The Krynoid:

We love us a bit of body horror. The original series got away with some shocking stuff, at least until Mary Whitehouse got her way. The Krynoid could work fantastically again today; horrific plant life that infects a human host, slowly transforming him into a shambling mound of vegetable matter. In the 1976 serial The Seeds of Doom, Tom Baker put in an intense performance that totally sold the threat to the Earth when the Krynoid landed. Imagine Capaldi in the same role? Alternative extraterrestrial infections such as the Wirrn would do just as well.

The Eight Legs:

The giant spiders of Metebelis III ended the third Doctor, and returned to face the eighth on radio, thirty-odd years later. Russell the Davies made several plans with his co-writers to bring back the Eight Legs in an invasion of Earth in The Sarah Jane Adventures. However, this never came to pass, the writers unable to square the spiders' defeat at the hands of Sarah Jane with their besting of the Doctor back in 1974. The Eight Legs were not the best realised of props, although they were more effective than many fans suggest, but imagine how brilliant they could look today. The twelfth Doctor facing Shelob, two eyes staring down eight, would be a sight to see.

The Chelonians:

Gareth Roberts created these beasties for his novel The Highest Science, and they became recurring foes for the seventh Doctor in the New Adventures. At once stage, Roberts and Davies were going to use them in Planet of the Dead, a story very vaguely based on the aforementioned novel. It's about time we saw them on screen. Giant, green, hermaphroditic, cyborg tortoises – what's not to love?

The Eminence:

The Eminence is a being created by Matt Fitton for the Big Finish audio plays, and is perhaps the perfect audio villain. Nothing more than a voice – the voice of David Sibley, in fact – the Eminence is a powerful intelligence from the edge of the universe, determined to conquer all of space and time. The sixth and eighth Doctors have already faced it, with the Doctor's first encounter, in his fourth incarnation, upcoming. The Eminence sends itself out in gaseous form, inhabiting the bodies of human slaves and turning them into his Infinite Warriors. It's rather like a more effective version of the Great Intelligence, and could make a formidable threat. And it wouldn't cost much, saving money after all the spending on giant spiders and Rutan shapeshifters.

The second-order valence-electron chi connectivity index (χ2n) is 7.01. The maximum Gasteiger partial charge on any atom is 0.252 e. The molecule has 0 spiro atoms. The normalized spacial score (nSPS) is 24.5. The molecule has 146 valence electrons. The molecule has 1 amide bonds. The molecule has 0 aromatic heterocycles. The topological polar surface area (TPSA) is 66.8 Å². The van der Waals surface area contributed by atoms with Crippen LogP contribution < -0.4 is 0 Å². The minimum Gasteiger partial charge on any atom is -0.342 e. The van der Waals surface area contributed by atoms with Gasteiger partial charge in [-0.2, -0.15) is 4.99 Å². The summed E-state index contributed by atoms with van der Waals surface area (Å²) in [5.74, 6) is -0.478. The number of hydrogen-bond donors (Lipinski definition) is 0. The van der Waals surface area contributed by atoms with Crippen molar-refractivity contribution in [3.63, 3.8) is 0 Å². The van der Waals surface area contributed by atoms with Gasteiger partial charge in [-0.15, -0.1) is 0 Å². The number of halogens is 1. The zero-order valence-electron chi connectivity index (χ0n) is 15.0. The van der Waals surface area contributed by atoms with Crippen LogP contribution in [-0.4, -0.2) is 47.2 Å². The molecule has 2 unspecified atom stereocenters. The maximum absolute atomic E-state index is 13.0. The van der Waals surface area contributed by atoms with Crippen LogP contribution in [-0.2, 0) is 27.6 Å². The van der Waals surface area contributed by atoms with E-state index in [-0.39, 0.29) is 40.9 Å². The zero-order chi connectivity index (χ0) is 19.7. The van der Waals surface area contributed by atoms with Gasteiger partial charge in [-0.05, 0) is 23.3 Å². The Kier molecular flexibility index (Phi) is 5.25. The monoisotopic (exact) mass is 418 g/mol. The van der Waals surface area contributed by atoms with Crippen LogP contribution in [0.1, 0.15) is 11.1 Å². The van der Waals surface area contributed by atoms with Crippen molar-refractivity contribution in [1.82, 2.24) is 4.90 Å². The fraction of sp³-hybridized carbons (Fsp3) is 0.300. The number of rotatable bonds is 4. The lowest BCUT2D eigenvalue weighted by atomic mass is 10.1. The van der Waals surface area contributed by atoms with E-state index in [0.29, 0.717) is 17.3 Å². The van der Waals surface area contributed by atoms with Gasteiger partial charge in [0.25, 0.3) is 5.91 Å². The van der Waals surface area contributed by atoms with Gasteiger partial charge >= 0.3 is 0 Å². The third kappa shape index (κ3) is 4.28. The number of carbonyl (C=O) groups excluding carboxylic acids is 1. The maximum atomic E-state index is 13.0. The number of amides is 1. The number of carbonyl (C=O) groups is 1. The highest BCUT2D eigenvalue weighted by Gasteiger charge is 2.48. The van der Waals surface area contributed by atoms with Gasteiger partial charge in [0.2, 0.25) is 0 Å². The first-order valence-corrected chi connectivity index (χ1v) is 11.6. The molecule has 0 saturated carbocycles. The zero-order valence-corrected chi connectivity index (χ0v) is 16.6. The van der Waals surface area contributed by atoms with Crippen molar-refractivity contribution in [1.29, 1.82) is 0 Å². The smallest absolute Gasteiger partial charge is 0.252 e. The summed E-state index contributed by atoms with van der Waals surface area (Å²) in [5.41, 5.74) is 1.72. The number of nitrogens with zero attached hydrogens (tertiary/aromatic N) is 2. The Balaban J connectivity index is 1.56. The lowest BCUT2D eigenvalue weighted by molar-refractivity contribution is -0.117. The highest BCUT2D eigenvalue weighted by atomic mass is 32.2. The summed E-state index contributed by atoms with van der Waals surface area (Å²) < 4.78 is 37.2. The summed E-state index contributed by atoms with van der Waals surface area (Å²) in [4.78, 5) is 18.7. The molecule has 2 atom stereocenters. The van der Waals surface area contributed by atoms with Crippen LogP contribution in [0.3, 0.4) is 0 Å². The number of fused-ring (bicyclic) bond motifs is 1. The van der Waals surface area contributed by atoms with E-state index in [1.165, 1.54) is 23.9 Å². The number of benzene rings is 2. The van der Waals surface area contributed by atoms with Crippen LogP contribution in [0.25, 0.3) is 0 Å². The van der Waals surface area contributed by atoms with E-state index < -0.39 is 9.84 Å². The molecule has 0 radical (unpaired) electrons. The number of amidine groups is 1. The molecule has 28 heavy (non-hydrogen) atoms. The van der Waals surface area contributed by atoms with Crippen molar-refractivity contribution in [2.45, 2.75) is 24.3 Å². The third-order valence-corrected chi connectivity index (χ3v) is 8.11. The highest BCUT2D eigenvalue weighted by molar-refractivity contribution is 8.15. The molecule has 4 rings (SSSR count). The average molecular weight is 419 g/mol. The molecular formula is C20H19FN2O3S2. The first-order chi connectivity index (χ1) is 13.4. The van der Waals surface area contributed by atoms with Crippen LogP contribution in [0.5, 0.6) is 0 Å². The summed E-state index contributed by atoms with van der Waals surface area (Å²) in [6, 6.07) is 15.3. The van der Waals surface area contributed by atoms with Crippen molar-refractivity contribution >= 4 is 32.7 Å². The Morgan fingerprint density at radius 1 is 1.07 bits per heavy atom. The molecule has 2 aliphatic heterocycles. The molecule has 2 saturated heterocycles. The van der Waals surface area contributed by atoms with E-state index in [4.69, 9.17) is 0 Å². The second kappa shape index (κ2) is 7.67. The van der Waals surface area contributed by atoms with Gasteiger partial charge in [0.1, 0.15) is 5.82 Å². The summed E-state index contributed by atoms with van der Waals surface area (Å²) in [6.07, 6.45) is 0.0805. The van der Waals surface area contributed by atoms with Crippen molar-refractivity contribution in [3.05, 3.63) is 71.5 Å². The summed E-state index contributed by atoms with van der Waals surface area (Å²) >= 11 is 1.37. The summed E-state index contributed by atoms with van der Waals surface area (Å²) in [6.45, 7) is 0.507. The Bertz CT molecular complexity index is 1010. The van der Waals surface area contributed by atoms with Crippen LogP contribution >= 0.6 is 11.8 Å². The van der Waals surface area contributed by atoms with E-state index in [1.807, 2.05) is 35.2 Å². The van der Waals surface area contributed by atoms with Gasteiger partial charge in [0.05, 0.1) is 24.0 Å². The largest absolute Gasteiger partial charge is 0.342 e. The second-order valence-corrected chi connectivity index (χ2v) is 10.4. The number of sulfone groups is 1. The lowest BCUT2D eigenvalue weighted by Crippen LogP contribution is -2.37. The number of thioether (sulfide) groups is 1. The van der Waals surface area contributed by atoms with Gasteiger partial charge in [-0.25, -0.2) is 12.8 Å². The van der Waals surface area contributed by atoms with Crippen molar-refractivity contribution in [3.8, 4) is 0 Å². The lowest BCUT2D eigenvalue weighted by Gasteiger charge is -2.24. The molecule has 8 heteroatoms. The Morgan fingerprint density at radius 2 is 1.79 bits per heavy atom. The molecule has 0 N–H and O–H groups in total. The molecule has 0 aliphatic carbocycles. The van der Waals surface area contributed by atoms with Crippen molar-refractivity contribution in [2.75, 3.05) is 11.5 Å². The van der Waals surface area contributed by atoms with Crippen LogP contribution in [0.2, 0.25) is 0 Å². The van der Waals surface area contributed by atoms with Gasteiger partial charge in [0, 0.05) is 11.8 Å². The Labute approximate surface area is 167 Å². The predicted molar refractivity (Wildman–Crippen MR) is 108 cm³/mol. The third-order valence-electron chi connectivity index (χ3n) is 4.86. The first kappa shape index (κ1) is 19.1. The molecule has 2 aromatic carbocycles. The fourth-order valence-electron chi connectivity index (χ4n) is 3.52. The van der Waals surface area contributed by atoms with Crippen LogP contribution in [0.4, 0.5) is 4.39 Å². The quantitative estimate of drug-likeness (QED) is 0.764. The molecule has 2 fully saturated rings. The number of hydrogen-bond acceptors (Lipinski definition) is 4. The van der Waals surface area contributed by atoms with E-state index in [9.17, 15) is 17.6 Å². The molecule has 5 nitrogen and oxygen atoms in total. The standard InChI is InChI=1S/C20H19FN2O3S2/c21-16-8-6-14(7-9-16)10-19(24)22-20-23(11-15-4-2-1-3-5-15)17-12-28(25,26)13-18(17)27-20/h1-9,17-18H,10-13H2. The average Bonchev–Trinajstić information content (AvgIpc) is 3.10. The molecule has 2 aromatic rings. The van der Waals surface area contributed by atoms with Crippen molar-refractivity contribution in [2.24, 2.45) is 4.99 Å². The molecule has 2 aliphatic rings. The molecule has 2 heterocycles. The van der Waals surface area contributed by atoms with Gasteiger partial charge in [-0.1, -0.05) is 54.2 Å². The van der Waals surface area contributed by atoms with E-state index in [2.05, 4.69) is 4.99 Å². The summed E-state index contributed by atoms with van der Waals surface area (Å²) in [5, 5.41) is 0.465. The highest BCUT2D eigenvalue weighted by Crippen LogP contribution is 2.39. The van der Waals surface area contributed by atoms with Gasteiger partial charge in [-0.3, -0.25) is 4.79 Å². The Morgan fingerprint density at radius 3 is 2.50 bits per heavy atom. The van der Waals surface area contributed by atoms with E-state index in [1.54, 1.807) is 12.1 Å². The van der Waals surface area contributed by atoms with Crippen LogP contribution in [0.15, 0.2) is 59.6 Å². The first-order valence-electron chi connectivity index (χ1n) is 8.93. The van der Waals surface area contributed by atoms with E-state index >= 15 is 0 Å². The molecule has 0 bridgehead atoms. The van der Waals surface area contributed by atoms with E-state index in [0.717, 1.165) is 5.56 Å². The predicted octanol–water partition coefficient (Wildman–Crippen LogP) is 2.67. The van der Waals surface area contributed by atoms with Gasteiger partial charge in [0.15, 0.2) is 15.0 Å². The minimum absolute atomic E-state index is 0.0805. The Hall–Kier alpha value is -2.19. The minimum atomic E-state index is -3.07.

Cardinal Richelieu:

Doctor Who has a long tradition of having the Doctor meet individuals who have a surprising resemblance to himself. William Hartnell played the Abbot of Amboise, Patrick Troughton faced himself as both the Doctor and the dictator Salamander, and Colin Baker got to shoot his predecessor Peter Davison, as the Gallifreyan guard Maxil. Twelfth Doctor Peter Capaldi has already appeared twice in the franchise, as the Pompeiian Caecilius and Frobisher in Torchwood. Supposedly, some kind of explanation for this repetition of forms is coming once Capaldi takes over as the Doctor.

With this in mind, and given the success of the BBC's new series The Musketeers, howsabout a crossover? Capaldi is unable to reprise his role as the Cardinal Richelieu due to his commitments to Doctor Who, but given a crossover production, what's to stop the twelfth Doctor meet his lookalike in 16th century France?